Conditions of holding office.  Each high sheriff must execute a $10,000 bond payable to the state, conditioned on faithful discharge of the duties of the office.  High sheriffs and deputy sheriffs collecting tax warrants for the state or a municipality must execute a $100,000 bond.  In addition, sheriffs must carry personal liability insurance for damages caused during the performance of their official duties -- $100,000 for damages to one person and $300,000 to more than one person.

            The state constitution (Article Fourth, Sec. 25) specifies sheriffs "shall be removable by the general assembly."  If a sheriff dies, resigns, or is removed from office by the General Assembly, the governor may fill the vacancy until such time as the General Assembly fills it.  

            Under C.G.S. Sec. 6-36, the General Assembly must remove from office any high sheriff who: "(1) knowingly demands or receives illegal fees for serving process, (2) illegally detains any money collected by him or (3) refuses to satisfy an execution issued against him."  C.G.S. Sec. 6-46 requires the Superior Court in the county where the high sheriff holds office "on the information of the state's attorney," to remove from office any high sheriff who "demands or receives any compensation from any deputy."  Such person is disqualified from ever holding the office of high sheriff again.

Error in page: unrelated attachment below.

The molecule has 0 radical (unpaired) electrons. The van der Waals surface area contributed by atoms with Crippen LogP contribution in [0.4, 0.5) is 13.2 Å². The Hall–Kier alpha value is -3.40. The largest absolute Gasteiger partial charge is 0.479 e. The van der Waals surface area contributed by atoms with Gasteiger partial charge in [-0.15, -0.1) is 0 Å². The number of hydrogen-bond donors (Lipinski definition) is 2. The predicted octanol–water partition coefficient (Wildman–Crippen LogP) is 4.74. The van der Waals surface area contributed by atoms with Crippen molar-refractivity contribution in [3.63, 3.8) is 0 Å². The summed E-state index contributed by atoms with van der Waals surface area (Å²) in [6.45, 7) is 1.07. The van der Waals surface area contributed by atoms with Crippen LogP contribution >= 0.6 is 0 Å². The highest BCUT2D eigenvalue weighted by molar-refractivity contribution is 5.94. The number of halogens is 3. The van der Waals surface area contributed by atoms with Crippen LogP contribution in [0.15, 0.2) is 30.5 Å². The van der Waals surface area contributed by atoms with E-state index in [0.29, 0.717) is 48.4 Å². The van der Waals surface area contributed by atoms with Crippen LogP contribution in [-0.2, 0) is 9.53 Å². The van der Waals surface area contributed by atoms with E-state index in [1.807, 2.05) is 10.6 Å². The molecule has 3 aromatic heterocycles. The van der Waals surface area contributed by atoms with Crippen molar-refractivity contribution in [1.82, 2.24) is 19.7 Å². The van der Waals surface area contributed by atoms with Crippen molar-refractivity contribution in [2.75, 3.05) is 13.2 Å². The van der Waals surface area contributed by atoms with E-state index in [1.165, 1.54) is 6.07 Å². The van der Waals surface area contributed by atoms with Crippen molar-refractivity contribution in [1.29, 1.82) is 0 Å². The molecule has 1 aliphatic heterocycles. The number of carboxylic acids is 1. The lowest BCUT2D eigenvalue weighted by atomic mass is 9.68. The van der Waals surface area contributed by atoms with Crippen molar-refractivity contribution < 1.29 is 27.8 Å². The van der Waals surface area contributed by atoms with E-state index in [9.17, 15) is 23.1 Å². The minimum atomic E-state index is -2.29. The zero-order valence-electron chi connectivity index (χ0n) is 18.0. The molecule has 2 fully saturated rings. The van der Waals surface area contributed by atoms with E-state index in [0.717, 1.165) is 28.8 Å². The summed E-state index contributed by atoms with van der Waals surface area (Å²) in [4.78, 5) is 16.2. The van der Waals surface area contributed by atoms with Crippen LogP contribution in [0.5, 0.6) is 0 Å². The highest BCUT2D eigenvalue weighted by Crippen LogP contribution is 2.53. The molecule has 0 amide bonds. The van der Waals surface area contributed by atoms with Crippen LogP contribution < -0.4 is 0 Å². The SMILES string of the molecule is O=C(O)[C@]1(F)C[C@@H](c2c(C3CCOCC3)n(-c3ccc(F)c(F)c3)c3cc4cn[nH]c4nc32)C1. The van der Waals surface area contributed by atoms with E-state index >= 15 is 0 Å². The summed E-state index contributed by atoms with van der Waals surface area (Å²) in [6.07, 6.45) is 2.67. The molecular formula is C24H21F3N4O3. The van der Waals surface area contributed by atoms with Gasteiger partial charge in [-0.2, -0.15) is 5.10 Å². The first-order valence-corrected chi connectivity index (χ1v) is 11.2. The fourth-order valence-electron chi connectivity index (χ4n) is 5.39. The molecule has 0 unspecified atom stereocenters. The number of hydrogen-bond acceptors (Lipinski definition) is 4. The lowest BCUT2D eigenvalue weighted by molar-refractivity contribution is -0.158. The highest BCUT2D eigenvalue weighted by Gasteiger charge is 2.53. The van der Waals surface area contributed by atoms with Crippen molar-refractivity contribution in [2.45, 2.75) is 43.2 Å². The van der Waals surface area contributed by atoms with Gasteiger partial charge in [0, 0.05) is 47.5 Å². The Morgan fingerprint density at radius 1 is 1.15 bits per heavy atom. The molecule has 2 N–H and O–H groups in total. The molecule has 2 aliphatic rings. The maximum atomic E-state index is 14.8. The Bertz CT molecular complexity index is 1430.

Compensation.  Each high sheriff receives an annual salary for the performance of all duties required by law, except service of civil process.  There are two statutorily specified salary levels, depending on the size of the county.  High sheriffs are considered to be on duty 24 hours a day.  The state pays the sheriffs a pro rated portion of their annual salary every two weeks.  They also receive health insurance benefits and participate in the state retirement system like other state employees.  In addition, the state provides each high sheriff with an automobile.

            Each chief deputy sheriff receives a statutory salary and the same health and retirement benefits as the high sheriff.  Chief deputies are also eligible to receive per diems for court security duties on the days they are present at a courthouse.  They also can earn service of process fees.  

            Table I-3 lists the current statutory salaries of the high sheriffs and chief deputy sheriffs.  These rates have been in effect since 1987.  

                  TABLE I-3.  Salaries of the High Sheriffs and Chief Deputy Sheriffs.

County

High Sheriff

Chief Deputy Sheriff

Fairfield, Hartford, New Haven, and New London

$37,000

$11,000 +

$100 per diem for each day worked at courthouse

Litchfield, Middlesex, Tolland, and Windham

$35,000

$10,500  +

$100 per diem for each day worked at courthouse

NOTE:    All of these individuals are also statutorily eligible to earn service of process fees.

Source of data:  C.G.S. Sections 6-33 and 6-40.

Deputy sheriffs are paid on a fee basis for the work they do.  These fees are specified in statute and vary with the function involved.  In many cases, the fee is a specified amount.  However, in situations involving the recovery of assets, the fee is usually a percentage of the amount recovered.  Service of process work, executions, and the collection of delinquent taxes by a high sheriff or chief deputy sheriff are paid at the same rate as that paid to any deputy sheriff.  (See Table A in Appendix C for a detailed list of the statutory fees.)